5) [line 12] B'ARBA'AH MATZRANAHA - specifying its four boundaries
6) [line 16] KANU MINEI - the witnesses performed a Kinyan Chalifin with him regarding his instructions

7) [line 22] TISTAYEIM - conclude
8) [last line] MESUKAN - a sick person who is about to die [who says, "Write a Get to my wife," but does not express that it should be given to her]. (According to Rebbi Shimon Shezuri, they should nevertheless give the Get to his wife.)




(a) Produce bought from an Am ha'Aretz (an unlearned Jew who is lax in his Torah-observance; see Berachos 47b) is referred to as Demai ("Da Mai?" -- "what is this?").
(b) Terumas Ma'aser and Ma'aser Sheni must be separated from this produce since a minority of Amei ha'Aretz cannot be trusted to have separated them before selling the produce. Terumah Gedolah, however, because of its stringency, is presumed to have been separated. Ma'aser Rishon and Ma'aser Ani are separated from the produce, but they are eaten by the owner and not given to the Levi or the Ani (in keeping with the principle "ha'Motzi me'Chaveiro Alav ha'Re'ayah").
(a) After a crop is harvested and brought to the owner's house or yard, he must separate Terumah Gedolah from the crop and give it to a Kohen. Although the Torah does not specify the amount to be given, the Rabanan set the requirement at one fiftieth of the total crop. After Terumah is removed from the produce, one tenth of the produce that remains must be designated "Ma'aser Rishon," and given to a Levi. The Levi, in turn, must separate one tenth of his Ma'aser Rishon as Terumas Ma'aser, to be given to a Kohen, as it states in Bamidbar 18:26.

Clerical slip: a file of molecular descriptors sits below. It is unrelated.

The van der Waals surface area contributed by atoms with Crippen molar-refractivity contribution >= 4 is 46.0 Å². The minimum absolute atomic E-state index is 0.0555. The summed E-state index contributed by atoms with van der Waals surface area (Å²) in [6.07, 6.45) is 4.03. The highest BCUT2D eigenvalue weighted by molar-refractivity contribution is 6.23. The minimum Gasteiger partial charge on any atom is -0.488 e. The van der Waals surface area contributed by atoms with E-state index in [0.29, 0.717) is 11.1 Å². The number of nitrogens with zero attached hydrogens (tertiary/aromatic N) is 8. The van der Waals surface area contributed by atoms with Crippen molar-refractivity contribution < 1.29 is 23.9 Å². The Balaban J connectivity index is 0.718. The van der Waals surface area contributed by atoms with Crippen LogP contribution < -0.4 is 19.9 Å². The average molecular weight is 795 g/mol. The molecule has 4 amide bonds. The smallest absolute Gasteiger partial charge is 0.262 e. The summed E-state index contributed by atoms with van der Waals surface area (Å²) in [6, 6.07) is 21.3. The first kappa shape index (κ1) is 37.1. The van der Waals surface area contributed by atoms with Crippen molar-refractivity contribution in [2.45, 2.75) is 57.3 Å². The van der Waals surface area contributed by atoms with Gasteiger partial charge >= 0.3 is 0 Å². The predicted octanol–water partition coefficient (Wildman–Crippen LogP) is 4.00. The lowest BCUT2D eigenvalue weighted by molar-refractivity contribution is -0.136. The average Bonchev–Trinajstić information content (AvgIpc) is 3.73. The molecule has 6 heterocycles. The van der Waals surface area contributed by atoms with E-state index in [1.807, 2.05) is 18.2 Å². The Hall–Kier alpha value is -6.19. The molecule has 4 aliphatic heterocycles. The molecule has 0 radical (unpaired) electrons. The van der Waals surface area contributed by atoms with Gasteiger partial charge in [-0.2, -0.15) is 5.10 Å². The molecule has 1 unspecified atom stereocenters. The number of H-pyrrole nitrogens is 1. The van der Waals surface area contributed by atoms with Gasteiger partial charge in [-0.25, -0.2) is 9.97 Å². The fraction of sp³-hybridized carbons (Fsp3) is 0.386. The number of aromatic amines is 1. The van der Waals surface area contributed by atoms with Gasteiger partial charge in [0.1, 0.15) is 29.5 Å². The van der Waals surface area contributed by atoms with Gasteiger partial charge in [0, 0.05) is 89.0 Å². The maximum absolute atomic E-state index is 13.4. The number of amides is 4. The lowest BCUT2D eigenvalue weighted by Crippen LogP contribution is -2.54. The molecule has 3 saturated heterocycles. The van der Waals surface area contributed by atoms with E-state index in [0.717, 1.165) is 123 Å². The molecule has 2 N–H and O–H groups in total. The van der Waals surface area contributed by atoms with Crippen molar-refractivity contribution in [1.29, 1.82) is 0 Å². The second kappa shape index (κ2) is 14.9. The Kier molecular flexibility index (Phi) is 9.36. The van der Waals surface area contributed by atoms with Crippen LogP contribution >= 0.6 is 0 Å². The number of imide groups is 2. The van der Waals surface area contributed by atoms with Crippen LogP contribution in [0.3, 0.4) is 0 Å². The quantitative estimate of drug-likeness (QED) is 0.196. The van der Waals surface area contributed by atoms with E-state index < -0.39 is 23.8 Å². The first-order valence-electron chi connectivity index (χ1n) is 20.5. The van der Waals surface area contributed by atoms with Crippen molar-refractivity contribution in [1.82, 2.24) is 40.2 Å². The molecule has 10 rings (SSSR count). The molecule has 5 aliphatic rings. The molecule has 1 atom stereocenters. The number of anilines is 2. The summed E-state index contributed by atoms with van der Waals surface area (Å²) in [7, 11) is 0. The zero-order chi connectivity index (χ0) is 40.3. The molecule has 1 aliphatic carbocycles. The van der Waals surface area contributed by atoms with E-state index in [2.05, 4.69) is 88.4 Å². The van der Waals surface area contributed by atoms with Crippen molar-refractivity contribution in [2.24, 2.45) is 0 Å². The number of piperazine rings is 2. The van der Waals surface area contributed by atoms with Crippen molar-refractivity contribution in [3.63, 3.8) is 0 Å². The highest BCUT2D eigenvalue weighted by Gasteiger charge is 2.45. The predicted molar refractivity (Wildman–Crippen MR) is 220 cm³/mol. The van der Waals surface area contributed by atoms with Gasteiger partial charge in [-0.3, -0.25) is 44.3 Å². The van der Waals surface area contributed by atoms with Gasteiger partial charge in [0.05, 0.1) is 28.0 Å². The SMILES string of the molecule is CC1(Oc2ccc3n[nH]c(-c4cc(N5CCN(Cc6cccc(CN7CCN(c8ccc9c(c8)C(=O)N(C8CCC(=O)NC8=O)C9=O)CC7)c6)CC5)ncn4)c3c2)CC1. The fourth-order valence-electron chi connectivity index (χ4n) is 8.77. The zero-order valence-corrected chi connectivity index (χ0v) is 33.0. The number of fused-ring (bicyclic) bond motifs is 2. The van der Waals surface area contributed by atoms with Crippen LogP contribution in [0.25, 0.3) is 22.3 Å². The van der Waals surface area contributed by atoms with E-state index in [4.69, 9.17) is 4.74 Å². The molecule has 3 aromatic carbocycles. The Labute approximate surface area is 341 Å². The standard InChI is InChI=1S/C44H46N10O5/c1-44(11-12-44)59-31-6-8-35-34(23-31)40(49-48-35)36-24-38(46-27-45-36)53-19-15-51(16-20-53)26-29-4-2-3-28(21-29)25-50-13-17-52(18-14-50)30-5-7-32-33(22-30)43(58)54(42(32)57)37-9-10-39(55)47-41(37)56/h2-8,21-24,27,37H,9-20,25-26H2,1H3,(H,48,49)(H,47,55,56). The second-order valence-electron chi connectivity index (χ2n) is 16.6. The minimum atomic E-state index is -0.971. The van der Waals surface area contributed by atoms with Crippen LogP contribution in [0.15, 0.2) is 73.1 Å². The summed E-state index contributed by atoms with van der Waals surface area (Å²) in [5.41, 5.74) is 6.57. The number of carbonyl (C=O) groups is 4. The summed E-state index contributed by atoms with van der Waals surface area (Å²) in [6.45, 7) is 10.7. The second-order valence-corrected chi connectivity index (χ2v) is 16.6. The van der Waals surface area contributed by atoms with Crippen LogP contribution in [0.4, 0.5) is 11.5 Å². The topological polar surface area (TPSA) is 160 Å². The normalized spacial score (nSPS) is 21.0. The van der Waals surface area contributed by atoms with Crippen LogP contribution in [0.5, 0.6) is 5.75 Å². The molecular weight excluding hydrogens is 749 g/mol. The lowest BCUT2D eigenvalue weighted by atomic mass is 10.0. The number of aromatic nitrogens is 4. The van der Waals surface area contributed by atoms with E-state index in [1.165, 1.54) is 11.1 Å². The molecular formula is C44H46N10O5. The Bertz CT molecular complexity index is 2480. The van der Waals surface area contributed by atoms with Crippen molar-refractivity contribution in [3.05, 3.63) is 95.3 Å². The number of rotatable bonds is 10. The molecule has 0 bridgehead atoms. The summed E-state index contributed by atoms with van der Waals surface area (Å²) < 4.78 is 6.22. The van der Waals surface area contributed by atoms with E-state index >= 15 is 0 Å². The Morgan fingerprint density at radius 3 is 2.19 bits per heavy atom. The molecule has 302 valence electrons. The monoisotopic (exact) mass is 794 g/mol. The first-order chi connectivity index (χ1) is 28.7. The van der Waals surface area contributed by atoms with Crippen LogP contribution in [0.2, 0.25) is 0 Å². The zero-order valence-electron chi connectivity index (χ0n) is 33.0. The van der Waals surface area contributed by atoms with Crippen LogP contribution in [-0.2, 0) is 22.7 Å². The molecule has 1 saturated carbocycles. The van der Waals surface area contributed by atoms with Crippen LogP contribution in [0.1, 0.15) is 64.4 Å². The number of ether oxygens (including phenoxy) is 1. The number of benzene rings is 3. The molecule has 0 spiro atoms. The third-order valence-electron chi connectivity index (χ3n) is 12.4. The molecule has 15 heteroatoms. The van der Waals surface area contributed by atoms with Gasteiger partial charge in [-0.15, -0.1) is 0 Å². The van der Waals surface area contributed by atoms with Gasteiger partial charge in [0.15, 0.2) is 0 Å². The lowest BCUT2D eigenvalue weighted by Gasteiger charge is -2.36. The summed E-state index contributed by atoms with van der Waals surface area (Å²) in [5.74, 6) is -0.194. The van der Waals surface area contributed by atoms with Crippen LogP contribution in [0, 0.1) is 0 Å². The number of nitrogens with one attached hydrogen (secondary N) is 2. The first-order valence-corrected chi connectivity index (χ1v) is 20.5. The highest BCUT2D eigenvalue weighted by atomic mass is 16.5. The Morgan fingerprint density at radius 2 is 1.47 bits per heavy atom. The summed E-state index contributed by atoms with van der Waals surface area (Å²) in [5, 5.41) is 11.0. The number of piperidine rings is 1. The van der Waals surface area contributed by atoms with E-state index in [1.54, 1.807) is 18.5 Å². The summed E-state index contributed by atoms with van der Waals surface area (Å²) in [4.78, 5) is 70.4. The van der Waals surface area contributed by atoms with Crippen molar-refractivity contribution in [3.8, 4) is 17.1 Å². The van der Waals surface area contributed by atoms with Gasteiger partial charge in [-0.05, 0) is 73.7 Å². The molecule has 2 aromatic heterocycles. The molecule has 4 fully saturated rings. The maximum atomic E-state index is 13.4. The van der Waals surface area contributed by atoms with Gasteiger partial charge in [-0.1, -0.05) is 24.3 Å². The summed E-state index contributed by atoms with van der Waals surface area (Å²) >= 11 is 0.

(b) The produce may not be eaten until both Terumos have been removed. The punishment for eating Tevel is Misah b'Yedei Shamayim.

(a) Terumah only becomes Batel (canceled) if one part of Terumah falls into at least 100 parts of Chulin. Even if the Terumah is Batel, it is forbidden for non-Kohanim to eat the entire mixture; the equivalent of the amount of Terumah that fell in must first be removed.
(b) If the percentage of Terumah that fell into the Chulin was greater than one in one hundred, the mixture is known as *Meduma* (lit. mixed) and is forbidden to be eaten by non-Kohanim.
(c) According to Tosfos in Chulin 99a DH Ein, this law applies only if the Terumah was the same type of food as the Chulin; otherwise Terumah is Batel just like any other Isur.

10) [line 4] ARKEVEI A'TREI RACHASHEI - he caused him to ride on two steeds; i.e. he gave his gift the power of two types of gifts (that of a dying person and that of a healthy person, as the Gemara goes on to explain)

*11*) [line 12] SHEMA LO GAMAR L'HAKNOSO ELA BI'SHETAR - perhaps he only wanted the transfer of property to take effect through an act of Kinyan (such as Hagbahah, or Chazakah), which will later be written in a Shtar. [If that is so, then since no Kinyan was performed before the giver died, the property will not be transferred out of his estate. Had he meant to transfer the property as a "Shechiv me'Ra" transfers his property, by simply requesting verbally that the transfer take place, the property would have left his possession immediately and would be given to the recipient. It would not be considered part of his estate.]